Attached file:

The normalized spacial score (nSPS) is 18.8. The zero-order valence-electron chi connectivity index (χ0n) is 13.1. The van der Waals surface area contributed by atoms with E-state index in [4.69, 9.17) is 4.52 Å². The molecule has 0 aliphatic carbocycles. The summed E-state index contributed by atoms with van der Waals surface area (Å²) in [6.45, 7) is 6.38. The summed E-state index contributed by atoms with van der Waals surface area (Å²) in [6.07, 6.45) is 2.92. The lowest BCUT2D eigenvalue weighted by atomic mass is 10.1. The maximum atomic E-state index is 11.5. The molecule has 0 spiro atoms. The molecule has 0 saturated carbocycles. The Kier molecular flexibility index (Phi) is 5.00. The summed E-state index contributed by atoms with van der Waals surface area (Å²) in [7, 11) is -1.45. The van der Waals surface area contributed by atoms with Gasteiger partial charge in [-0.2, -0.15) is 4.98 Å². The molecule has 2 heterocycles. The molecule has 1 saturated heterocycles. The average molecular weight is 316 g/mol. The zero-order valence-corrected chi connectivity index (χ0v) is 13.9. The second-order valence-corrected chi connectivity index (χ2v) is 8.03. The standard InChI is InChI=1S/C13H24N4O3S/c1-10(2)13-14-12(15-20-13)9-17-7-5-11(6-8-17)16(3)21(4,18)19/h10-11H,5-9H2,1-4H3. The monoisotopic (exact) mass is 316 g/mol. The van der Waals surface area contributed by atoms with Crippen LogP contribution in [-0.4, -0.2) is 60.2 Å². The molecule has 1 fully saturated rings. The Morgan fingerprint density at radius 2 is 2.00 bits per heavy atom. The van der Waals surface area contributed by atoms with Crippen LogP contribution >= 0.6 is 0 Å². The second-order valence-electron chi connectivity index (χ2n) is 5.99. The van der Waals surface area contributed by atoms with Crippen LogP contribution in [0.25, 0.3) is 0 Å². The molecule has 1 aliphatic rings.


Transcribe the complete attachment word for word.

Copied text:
The normalized spacial score (nSPS) is 18.8. The zero-order valence-electron chi connectivity index (χ0n) is 13.1. The van der Waals surface area contributed by atoms with E-state index in [4.69, 9.17) is 4.52 Å². The molecule has 0 aliphatic carbocycles. The summed E-state index contributed by atoms with van der Waals surface area (Å²) in [6.45, 7) is 6.38. The summed E-state index contributed by atoms with van der Waals surface area (Å²) in [6.07, 6.45) is 2.92. The lowest BCUT2D eigenvalue weighted by atomic mass is 10.1. The maximum atomic E-state index is 11.5. The molecule has 0 spiro atoms. The molecule has 0 saturated carbocycles. The Kier molecular flexibility index (Phi) is 5.00. The summed E-state index contributed by atoms with van der Waals surface area (Å²) in [7, 11) is -1.45. The van der Waals surface area contributed by atoms with Gasteiger partial charge in [-0.2, -0.15) is 4.98 Å². The molecule has 2 heterocycles. The molecule has 1 saturated heterocycles. The average molecular weight is 316 g/mol. The zero-order valence-corrected chi connectivity index (χ0v) is 13.9. The second-order valence-corrected chi connectivity index (χ2v) is 8.03. The standard InChI is InChI=1S/C13H24N4O3S/c1-10(2)13-14-12(15-20-13)9-17-7-5-11(6-8-17)16(3)21(4,18)19/h10-11H,5-9H2,1-4H3. The monoisotopic (exact) mass is 316 g/mol. The van der Waals surface area contributed by atoms with Crippen LogP contribution in [-0.4, -0.2) is 60.2 Å². The molecule has 1 fully saturated rings. The Morgan fingerprint density at radius 2 is 2.00 bits per heavy atom. The van der Waals surface area contributed by atoms with Crippen LogP contribution >= 0.6 is 0 Å². The second-order valence-electron chi connectivity index (χ2n) is 5.99. The van der Waals surface area contributed by atoms with Crippen LogP contribution in [0.25, 0.3) is 0 Å². The molecule has 1 aliphatic rings.